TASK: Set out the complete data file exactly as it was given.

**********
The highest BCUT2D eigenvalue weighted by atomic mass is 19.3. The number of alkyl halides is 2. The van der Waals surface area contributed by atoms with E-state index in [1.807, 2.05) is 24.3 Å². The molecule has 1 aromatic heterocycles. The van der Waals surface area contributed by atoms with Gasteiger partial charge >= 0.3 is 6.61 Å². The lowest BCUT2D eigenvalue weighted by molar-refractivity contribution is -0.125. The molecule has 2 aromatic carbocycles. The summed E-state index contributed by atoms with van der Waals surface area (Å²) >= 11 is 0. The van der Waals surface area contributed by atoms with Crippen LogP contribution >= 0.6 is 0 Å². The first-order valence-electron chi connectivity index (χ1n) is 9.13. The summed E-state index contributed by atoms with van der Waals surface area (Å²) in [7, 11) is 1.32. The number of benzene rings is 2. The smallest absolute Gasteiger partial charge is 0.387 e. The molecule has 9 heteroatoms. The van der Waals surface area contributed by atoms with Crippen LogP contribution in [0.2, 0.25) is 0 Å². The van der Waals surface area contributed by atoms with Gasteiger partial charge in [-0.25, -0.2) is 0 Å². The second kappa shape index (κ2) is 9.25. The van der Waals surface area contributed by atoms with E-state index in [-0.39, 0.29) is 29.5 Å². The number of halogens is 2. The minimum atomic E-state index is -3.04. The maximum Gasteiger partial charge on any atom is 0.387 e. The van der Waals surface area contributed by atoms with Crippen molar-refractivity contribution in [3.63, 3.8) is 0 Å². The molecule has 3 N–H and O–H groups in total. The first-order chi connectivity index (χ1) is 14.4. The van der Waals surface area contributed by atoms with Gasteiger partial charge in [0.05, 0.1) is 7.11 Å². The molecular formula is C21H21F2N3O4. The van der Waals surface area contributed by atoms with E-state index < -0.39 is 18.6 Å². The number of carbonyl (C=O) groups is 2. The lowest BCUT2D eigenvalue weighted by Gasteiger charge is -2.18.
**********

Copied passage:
The highest BCUT2D eigenvalue weighted by atomic mass is 19.3. The number of alkyl halides is 2. The van der Waals surface area contributed by atoms with E-state index in [1.807, 2.05) is 24.3 Å². The molecule has 1 aromatic heterocycles. The van der Waals surface area contributed by atoms with Gasteiger partial charge >= 0.3 is 6.61 Å². The lowest BCUT2D eigenvalue weighted by molar-refractivity contribution is -0.125. The molecule has 2 aromatic carbocycles. The summed E-state index contributed by atoms with van der Waals surface area (Å²) >= 11 is 0. The van der Waals surface area contributed by atoms with Crippen LogP contribution >= 0.6 is 0 Å². The first-order valence-electron chi connectivity index (χ1n) is 9.13. The summed E-state index contributed by atoms with van der Waals surface area (Å²) in [7, 11) is 1.32. The number of benzene rings is 2. The smallest absolute Gasteiger partial charge is 0.387 e. The molecule has 9 heteroatoms. The van der Waals surface area contributed by atoms with Crippen LogP contribution in [0.2, 0.25) is 0 Å². The van der Waals surface area contributed by atoms with Gasteiger partial charge in [-0.25, -0.2) is 0 Å². The second kappa shape index (κ2) is 9.25. The van der Waals surface area contributed by atoms with E-state index in [-0.39, 0.29) is 29.5 Å². The number of halogens is 2. The minimum atomic E-state index is -3.04. The maximum Gasteiger partial charge on any atom is 0.387 e. The van der Waals surface area contributed by atoms with Crippen molar-refractivity contribution in [3.63, 3.8) is 0 Å². The molecule has 3 N–H and O–H groups in total. The first-order chi connectivity index (χ1) is 14.4. The van der Waals surface area contributed by atoms with Gasteiger partial charge in [0.05, 0.1) is 7.11 Å². The molecular formula is C21H21F2N3O4. The van der Waals surface area contributed by atoms with E-state index < -0.39 is 18.6 Å². The number of carbonyl (C=O) groups is 2. The lowest BCUT2D eigenvalue weighted by Gasteiger charge is -2.18.